One of the main let-downs about the newly launched Galaxy S6 was the fact that it didn’t have a removable battery. Another flaw fans found with the new Samsung flagship was the absence of a microSD card slot, but many advocate that internal memory and cloud storage is a much safer option than SD storage anyway, and they are right about that. That’s because SD cards tend to fail more often and users end up losing data or even having to reboot their phones. It seems that although the Galaxy S6 battery is theoretically non-removable, diligent forum members on the XDA Developers forums have found a work-around for the matter.
Before you try any of these steps, please be aware that Samsung clearly states in the Galaxy S6 user manual that by removing the battery from the phone, you void your warranty and may damage the phone in the process. That is because the whole process of removing the Galaxy S6 battery involves screwdrivers, circuit boards and other not too complicated stuff. If you don’t have any experience whatsoever with smartphone hardware, do not attempt to remove the Galaxy S6. The fact that there is a workaround doesn’t mean that you should try it. Don’t do what many gullible internet-users did when they heard about the news that the iPhone 6 can be recharged in the microwave (it can’t it will most likely catch fire).
Now for the work-around. I can’t stress this enough: do not attempt this if you value your new Galaxy S6 or its warranty. First off, you will have to get your hands on a Galaxy S6, which will be available for purchase starting April 10. That’s self-explanatory, but it’s good to have a reminder about the release date. The next step you will have to take is removing the SIM card tray from the device, which requires a bit of know-how on your part, as it won’t come out easily. The next step requires you to remove the back cover. Once that is removed, you will have to get your screwdriver and start loosening and removing the screws around the perimeter of the device so that you can access the circuit board underneath. Once you get to the circuit board, you will have to remove it complete after which you will see the battery inside. Now, you can remove the battery.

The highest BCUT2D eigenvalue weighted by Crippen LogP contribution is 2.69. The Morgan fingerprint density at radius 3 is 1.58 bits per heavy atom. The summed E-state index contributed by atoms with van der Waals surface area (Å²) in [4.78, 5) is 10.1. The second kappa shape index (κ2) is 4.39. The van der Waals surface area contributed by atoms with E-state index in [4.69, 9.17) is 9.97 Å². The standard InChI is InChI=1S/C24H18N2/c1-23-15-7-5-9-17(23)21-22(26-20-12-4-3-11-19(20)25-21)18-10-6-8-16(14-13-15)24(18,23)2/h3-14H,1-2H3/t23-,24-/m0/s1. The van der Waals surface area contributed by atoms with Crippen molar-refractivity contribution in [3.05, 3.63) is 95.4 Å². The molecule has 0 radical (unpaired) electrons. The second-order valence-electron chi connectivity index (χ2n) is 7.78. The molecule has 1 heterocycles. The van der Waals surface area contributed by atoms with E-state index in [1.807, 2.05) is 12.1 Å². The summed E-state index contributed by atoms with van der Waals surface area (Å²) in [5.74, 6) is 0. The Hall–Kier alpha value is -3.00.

If you, against all my recommendations, decide to proceed with trying to remove the Galaxy S6 batter (or destroy the phone, depends on how it turns out), you should take a few precautions for your own safety. Let the phone’s battery drain completely before attempting to remove the battery. At that point, the Galaxy S6 should be turning off by itself, but make sure that the phone is completely turned off anyway. Use only tools that are specifically designed for handling smartphone hardware and work on a big flat surface on which you can easily find the screws you might take out. The surface should be made of a material that won’t react badly with electricity and shock you in case there are remnants of power in the battery.
The Galaxy S6 is not designed with a user-replaceable battery. That means that removing the back panel and the battery won’t be as easy as you would think by following the instructions. Once more, Samsung makes it clear that only professionals should attempt removing the Galaxy S6 battery, which should be warning enough for future buyers of the phone not to do this. Take note that the glass panel on the back of the Galaxy S6 is not screwed on, instead is being held in place with adhesive. That means that if a potential user wants to remove it, they will have to heat the phone with special tools, which once again, requires at least some expertise. The Son yXperia Z3 back panel removal works in the same way, as you can see in the video above. But at least there is a workaround for those tech-savvy smartphone users who can actually get their hands on replacement batteries of the kind found on the Galaxy S6. In any case, Tech Gadget Central and Emily Smith cannot be held liable for the damage you do to your phone if you follow these instructions.